Attracting clients can be difficult, especially when your business is in its start-up phase, so how do you transition from finding prospective clients to having them find you?
According to Pawl Cubbin, of advertising and creative agency ZOO Group, having an abundance of clients is as easy as keeping in contact with prospects. However, you have to focus solely on the right type of prospects – those whose business, operations and pain points you are familiar with, and where you know how you can add value.
Speaking on the My Business Podcast, Pawl says becoming an attraction business starts with pairing an idea with the right client.
“Becoming a brand that people know is something that we are pretty focused on,” he explains.
“We have to be really proactive about that, and we almost have to adopt a sales system to actually identify prospects and proactively pitch to those prospects.”
To find the right client, Pawl suggests getting a team together, brainstorming potential ideas and then thinking about a suitable client that matches with those ideas.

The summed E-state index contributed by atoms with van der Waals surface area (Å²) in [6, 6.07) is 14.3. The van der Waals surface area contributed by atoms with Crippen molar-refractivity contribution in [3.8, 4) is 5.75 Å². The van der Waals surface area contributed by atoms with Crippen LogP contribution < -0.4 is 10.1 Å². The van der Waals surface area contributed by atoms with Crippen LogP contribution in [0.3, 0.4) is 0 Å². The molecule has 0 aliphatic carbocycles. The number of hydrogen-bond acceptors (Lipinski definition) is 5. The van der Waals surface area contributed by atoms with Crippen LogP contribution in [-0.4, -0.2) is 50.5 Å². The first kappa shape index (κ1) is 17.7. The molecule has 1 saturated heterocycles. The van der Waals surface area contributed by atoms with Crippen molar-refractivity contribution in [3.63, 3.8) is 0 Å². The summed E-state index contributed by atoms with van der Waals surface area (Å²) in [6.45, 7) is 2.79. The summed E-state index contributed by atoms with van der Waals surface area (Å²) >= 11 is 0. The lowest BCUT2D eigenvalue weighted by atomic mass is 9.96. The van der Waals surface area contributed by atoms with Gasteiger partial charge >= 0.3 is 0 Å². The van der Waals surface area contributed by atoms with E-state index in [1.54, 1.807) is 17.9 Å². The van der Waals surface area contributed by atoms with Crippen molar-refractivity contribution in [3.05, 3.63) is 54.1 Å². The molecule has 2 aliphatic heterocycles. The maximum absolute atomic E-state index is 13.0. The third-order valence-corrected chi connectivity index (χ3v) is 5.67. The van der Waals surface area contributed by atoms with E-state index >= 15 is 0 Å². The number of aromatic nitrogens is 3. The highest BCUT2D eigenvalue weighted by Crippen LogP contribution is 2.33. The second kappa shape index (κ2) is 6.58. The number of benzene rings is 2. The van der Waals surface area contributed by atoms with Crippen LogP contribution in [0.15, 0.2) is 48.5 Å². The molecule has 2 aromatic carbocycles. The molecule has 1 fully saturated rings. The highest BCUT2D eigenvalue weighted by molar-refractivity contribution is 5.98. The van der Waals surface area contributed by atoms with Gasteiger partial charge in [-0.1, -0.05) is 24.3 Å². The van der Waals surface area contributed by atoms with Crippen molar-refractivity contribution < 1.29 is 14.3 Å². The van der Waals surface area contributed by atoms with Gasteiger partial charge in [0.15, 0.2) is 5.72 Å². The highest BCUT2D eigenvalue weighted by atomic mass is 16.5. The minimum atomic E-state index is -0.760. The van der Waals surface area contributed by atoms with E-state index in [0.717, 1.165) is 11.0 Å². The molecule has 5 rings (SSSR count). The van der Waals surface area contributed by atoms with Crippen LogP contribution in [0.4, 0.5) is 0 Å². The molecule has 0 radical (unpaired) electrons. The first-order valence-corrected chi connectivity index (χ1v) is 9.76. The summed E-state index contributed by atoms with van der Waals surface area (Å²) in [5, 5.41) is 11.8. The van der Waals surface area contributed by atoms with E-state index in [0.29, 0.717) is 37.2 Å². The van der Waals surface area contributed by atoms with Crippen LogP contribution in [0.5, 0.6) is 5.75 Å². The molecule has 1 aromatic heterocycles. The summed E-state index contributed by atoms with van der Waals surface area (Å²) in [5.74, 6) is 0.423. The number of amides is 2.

However, it has to be a strong idea that the whole team is genuinely interested in, with a workable solution.
“If we've actually got an idea, as opposed to saying ‘Hi, I'm Pawl from ZOO. You should work with us’, you've really thought about [the client], and you have proactively gone to them with an idea,” he says.
“If your idea's really good, they like who you are [and] you are genuine about it, they'll actually remember you, and when they do pitch the account, and you keep in contact with them over time, you'll definitely be on the list.”
Pawl says that most of the time, your pitch comes down to the quality of the idea.
“That's how you grow your business. It's very a proactive approach, thinking that way about clients. People never come to you when you are start-up.
“At the end of the day, you've got to have [a] reason that people come … to you in the first place. It's quite a long process.”
- ‘Don’t assume how employees will react to redundancy’
By Simon Rountree
- Customers behaving badly: ‘My time is worth more than yours’
By Adam Zuchetti
- What businesses can learn from Sir Roger Bannister
By Adam Zuchetti